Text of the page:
I think one problem you have is that you are not thinking of God as Trinity as Father-Son-Holy Spirit; you're thinking of God as the Father and the Son and Holy Spirit as separate Beings.
In nomine Ieus I offer you continued peace Steve Dennehy,
Perhaps we have a misunderstanding between the unity
of the Divine Will and the unique actions each personhood plays in the execution
of that 'shared' Divine Will? Such might cause one to conclude that another might be claiming Tri-Theism (i.e. three Gods). Although I have never been accused of such before but there is always a first time for everything.
Knowing that we are about to enter into what I hope to be a very fruitful discussion on the Trinity in another thread I will focus our efforts their as to not further derail this very interesting dialogue on the Atonement but if you could point out exactly why you believe my articulation of the Atonement demands an error in my understanding of the Trinity it would be helpful to address your concerns about the Trinity more narrowly here.
God is LOVE ( 1 John 16); love is not just an attribute of God, it's His essence. We don't know Love; some have a tiny glimmering of understandinof love but no one on this earth really knows love. To gain any insight look at an image of Jesus (Love/God) crucified. Love became one of us and let us reject, condemn, torture and murder Him to atone for our evil (our hatred of Him and each other), to make it possible for us to share in His eternal life, love and joy forever if we accept Him and His sacrifice for our sins, His Resurrection for us, His ascensdion into father for us, His sending of Holy Spirit into us.
Let me say first that I understand what you are trying to say here but everything that we speak, in the affirmative, concerning the Almighty is an attribution on our part. The attributes or properties of God are perfections which, according to our analogical mode of thinking, proceed from the metaphysical substance of God and belong to it. Hence, we only know being of the absolutely simple Divine Substance "in part" (I Cor. 13:9), i.e. in a multiplicity of inadequate concepts, by which we know individual perfects of God truly but inadequately. By affirming an attribute, Catholics are not attempting to create complexities within the Godhead nor to affirm attributes which are outside of the Godhead of which He is composed.
The Divine Attributes are really identical among themselves and with the Divine Essense.
The reason lies in the absolute simplicity of God. The acceptence of a real distinction (distinctio realis) would lead to acceptance of a composition in God, and with that to a dissolution of the Godhead. In the year 1148, a Synod at Rhiems, in the presence of Pope Eugene III, condemned, on the instance of St. Bernard of Clairvaux, the doctine of Gilbert of Poitiers, who, according to the accusation of his opponents, posited a real distinction between God and Godhead (Deus-Divinitas), between the Divine Persons and Their properties (Pater-paternitas), and, according to the accounts of his opponents, also, between the Divine Essense and the Divine Attributes. This accusation can hardly be demonstrated from Gilbert's writings. Against this doctrine, they Synod asserted the factual identity of God with the Godhead, that is with the Divine Nature and the Persons, as well as of God and His Attributes: Credimus et confitemur simplicem naturam divinitatis esse Deum nec aliquo sensu catholico posse negari, quin divinitas sit Deus et Deus divinitas... credimus, nonisi ea sapientia, quae est ipse Deus, esapientem esse, nonisi ea magnitudine, quae est ipse Deus, magnum esse est.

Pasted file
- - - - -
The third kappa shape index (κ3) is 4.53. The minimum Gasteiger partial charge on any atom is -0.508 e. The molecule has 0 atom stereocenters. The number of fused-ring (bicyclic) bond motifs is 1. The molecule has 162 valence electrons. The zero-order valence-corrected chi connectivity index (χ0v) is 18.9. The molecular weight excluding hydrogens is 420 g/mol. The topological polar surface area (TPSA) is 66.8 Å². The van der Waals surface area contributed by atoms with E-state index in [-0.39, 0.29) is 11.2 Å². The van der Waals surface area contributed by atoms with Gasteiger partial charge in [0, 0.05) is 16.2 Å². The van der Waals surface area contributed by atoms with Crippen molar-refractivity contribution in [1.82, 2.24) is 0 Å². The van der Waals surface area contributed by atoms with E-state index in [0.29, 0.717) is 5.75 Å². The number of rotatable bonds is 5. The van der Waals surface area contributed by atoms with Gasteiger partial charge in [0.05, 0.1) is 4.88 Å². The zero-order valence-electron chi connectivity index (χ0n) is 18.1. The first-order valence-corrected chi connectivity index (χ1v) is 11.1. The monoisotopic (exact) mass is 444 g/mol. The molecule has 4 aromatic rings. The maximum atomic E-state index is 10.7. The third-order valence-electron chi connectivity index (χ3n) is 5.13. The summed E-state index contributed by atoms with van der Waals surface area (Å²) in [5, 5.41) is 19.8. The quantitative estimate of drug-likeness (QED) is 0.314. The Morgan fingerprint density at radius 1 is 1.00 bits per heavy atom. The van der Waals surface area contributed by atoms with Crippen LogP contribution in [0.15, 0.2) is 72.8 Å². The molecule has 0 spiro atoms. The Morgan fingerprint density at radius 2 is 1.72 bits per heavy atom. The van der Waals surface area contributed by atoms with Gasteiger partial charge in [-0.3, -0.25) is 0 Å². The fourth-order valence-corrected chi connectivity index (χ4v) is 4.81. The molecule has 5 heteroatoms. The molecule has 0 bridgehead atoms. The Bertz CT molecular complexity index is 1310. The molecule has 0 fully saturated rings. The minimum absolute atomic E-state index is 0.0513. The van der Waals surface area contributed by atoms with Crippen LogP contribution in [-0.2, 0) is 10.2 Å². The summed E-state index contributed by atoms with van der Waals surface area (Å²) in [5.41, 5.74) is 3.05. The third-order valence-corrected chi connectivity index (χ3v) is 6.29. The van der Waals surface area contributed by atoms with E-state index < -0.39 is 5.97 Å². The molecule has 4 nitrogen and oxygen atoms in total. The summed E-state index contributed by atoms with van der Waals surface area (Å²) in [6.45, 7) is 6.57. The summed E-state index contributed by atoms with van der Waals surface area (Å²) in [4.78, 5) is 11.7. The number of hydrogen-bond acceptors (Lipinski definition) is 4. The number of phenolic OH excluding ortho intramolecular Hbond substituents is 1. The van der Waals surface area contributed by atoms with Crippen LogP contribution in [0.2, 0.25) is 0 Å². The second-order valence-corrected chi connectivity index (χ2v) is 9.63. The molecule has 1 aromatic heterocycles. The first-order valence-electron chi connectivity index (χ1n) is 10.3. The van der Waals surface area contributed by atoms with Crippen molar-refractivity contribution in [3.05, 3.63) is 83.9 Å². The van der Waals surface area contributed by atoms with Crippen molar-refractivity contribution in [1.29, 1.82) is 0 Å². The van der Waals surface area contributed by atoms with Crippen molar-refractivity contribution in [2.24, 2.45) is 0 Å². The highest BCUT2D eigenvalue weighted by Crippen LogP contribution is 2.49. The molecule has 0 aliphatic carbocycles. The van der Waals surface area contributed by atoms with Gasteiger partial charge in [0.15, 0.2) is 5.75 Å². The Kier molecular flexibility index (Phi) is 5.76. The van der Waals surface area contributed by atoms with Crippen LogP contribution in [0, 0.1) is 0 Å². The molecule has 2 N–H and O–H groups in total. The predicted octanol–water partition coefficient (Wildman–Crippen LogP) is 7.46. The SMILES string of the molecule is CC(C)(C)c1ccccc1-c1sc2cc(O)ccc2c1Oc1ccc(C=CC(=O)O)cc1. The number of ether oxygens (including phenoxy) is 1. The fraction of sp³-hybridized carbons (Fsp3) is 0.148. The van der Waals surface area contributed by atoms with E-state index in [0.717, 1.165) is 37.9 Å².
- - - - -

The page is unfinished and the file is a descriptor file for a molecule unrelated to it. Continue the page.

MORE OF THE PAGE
(translated: We believe and confess with Catholic doctrine, can we deny that the divinity is God and God is the divinity... We believe that God is wise by that wisdom which is God Himself, that God is great by that greatness which is God Himself). D 389. The Union Council of Florence explained in the Decretum pro Jacobitis (1441): "(in God) all is one, where an opposition of relation does not exist." D 703.
Note it was these professions of the simplicity of God and the Godhead, of His Attributes and His Essense, in the West, which created such strife with the Greek Church, when in the 14th century the Hesychasts or Palamites taught a real
distinction between the Divine Essense and the Divine Efficacy or the Divine Attributes. While the former was claimed to be unknowable, the latter was claimed to be vouchsafed to humanity in a condition of contemplative prayer through an uncreated Divine light (aka: Taborlight). With this they distinguished a higher and a lower, an invisible and a visible side of the Godhead. Historically, the Western Church has chaffed at this claim of encountering the uncreated
Divine Attributes of God as a created
manifestation of these Divine Attributes within His creation. Gilbert's opponents summed up the ecclesiastical doctrine advanced agaisnt his error in the words attributed to St. Augustine: Quidquid in Deo est Deus est.
(Translated: What God has, that He is.)